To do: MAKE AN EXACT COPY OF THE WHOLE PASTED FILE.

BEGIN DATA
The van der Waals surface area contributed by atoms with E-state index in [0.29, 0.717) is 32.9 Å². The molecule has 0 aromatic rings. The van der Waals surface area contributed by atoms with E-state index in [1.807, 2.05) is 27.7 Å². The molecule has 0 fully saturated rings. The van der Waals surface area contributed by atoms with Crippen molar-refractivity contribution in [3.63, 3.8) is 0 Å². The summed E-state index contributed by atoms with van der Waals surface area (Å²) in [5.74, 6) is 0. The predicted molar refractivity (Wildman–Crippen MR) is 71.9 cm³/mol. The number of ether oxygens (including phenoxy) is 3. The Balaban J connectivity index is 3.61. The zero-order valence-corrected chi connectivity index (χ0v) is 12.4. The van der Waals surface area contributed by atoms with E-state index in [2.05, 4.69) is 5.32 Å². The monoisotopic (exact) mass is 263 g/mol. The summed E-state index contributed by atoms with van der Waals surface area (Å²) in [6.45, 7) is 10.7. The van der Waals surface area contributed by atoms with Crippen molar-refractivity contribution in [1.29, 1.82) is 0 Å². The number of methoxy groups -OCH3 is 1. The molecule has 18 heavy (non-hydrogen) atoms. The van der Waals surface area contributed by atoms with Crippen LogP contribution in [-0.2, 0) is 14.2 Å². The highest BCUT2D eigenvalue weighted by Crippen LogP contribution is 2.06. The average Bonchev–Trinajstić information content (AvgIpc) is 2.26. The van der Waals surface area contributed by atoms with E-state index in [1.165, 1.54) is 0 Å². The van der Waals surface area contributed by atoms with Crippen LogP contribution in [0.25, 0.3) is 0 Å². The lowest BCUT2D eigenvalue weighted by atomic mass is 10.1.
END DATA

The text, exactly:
The van der Waals surface area contributed by atoms with E-state index in [0.29, 0.717) is 32.9 Å². The molecule has 0 aromatic rings. The van der Waals surface area contributed by atoms with E-state index in [1.807, 2.05) is 27.7 Å². The molecule has 0 fully saturated rings. The van der Waals surface area contributed by atoms with Crippen molar-refractivity contribution in [3.63, 3.8) is 0 Å². The summed E-state index contributed by atoms with van der Waals surface area (Å²) in [5.74, 6) is 0. The predicted molar refractivity (Wildman–Crippen MR) is 71.9 cm³/mol. The number of ether oxygens (including phenoxy) is 3. The Balaban J connectivity index is 3.61. The zero-order valence-corrected chi connectivity index (χ0v) is 12.4. The van der Waals surface area contributed by atoms with E-state index in [2.05, 4.69) is 5.32 Å². The monoisotopic (exact) mass is 263 g/mol. The summed E-state index contributed by atoms with van der Waals surface area (Å²) in [6.45, 7) is 10.7. The van der Waals surface area contributed by atoms with Crippen molar-refractivity contribution in [1.29, 1.82) is 0 Å². The number of methoxy groups -OCH3 is 1. The molecule has 18 heavy (non-hydrogen) atoms. The van der Waals surface area contributed by atoms with Crippen LogP contribution in [-0.2, 0) is 14.2 Å². The highest BCUT2D eigenvalue weighted by Crippen LogP contribution is 2.06. The average Bonchev–Trinajstić information content (AvgIpc) is 2.26. The van der Waals surface area contributed by atoms with E-state index in [1.165, 1.54) is 0 Å². The van der Waals surface area contributed by atoms with Crippen LogP contribution in [0.25, 0.3) is 0 Å². The lowest BCUT2D eigenvalue weighted by atomic mass is 10.1.